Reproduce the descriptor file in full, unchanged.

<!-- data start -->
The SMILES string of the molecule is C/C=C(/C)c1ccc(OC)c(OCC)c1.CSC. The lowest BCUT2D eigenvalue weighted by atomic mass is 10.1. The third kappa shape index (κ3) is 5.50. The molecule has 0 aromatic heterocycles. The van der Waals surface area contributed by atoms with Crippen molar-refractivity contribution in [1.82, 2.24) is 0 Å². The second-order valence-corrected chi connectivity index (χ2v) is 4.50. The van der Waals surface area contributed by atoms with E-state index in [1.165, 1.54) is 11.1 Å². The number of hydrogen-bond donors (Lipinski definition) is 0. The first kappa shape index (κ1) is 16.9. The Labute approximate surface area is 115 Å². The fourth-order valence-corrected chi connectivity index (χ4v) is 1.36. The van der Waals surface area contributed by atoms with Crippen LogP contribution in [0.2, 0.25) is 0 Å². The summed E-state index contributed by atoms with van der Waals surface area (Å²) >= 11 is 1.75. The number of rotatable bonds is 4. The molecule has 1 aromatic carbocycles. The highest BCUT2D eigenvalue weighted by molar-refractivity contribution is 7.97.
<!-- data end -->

The SMILES string of the molecule is C/C=C(/C)c1ccc(OC)c(OCC)c1.CSC. The lowest BCUT2D eigenvalue weighted by atomic mass is 10.1. The third kappa shape index (κ3) is 5.50. The molecule has 0 aromatic heterocycles. The van der Waals surface area contributed by atoms with Crippen molar-refractivity contribution in [1.82, 2.24) is 0 Å². The second-order valence-corrected chi connectivity index (χ2v) is 4.50. The van der Waals surface area contributed by atoms with E-state index in [1.165, 1.54) is 11.1 Å². The number of hydrogen-bond donors (Lipinski definition) is 0. The first kappa shape index (κ1) is 16.9. The Labute approximate surface area is 115 Å². The fourth-order valence-corrected chi connectivity index (χ4v) is 1.36. The van der Waals surface area contributed by atoms with Crippen LogP contribution in [0.2, 0.25) is 0 Å². The summed E-state index contributed by atoms with van der Waals surface area (Å²) >= 11 is 1.75. The number of rotatable bonds is 4. The molecule has 1 aromatic carbocycles. The highest BCUT2D eigenvalue weighted by molar-refractivity contribution is 7.97.